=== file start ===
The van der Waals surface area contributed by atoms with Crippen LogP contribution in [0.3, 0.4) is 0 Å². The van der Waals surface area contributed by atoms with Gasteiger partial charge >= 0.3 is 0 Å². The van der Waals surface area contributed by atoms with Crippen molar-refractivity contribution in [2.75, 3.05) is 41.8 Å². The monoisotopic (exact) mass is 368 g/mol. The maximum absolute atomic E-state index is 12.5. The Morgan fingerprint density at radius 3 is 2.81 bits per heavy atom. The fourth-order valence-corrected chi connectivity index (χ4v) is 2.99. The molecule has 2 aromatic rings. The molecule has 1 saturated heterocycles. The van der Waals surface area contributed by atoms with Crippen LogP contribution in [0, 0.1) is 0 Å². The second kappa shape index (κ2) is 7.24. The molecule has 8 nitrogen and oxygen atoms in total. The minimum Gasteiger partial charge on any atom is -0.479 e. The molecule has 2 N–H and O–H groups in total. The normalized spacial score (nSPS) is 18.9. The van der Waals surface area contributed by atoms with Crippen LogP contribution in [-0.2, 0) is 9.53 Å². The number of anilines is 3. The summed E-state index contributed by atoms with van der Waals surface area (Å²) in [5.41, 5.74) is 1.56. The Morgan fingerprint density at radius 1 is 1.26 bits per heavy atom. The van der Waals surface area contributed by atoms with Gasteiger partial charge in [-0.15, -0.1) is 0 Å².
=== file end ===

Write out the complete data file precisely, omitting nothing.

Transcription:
The van der Waals surface area contributed by atoms with Crippen LogP contribution in [0.3, 0.4) is 0 Å². The van der Waals surface area contributed by atoms with Gasteiger partial charge >= 0.3 is 0 Å². The van der Waals surface area contributed by atoms with Crippen molar-refractivity contribution in [2.75, 3.05) is 41.8 Å². The monoisotopic (exact) mass is 368 g/mol. The maximum absolute atomic E-state index is 12.5. The Morgan fingerprint density at radius 3 is 2.81 bits per heavy atom. The fourth-order valence-corrected chi connectivity index (χ4v) is 2.99. The molecule has 2 aromatic rings. The molecule has 1 saturated heterocycles. The van der Waals surface area contributed by atoms with Crippen LogP contribution in [0, 0.1) is 0 Å². The second kappa shape index (κ2) is 7.24. The molecule has 8 nitrogen and oxygen atoms in total. The minimum Gasteiger partial charge on any atom is -0.479 e. The molecule has 2 N–H and O–H groups in total. The normalized spacial score (nSPS) is 18.9. The van der Waals surface area contributed by atoms with Crippen LogP contribution in [-0.2, 0) is 9.53 Å². The number of anilines is 3. The summed E-state index contributed by atoms with van der Waals surface area (Å²) in [5.41, 5.74) is 1.56. The Morgan fingerprint density at radius 1 is 1.26 bits per heavy atom. The van der Waals surface area contributed by atoms with Gasteiger partial charge in [-0.15, -0.1) is 0 Å².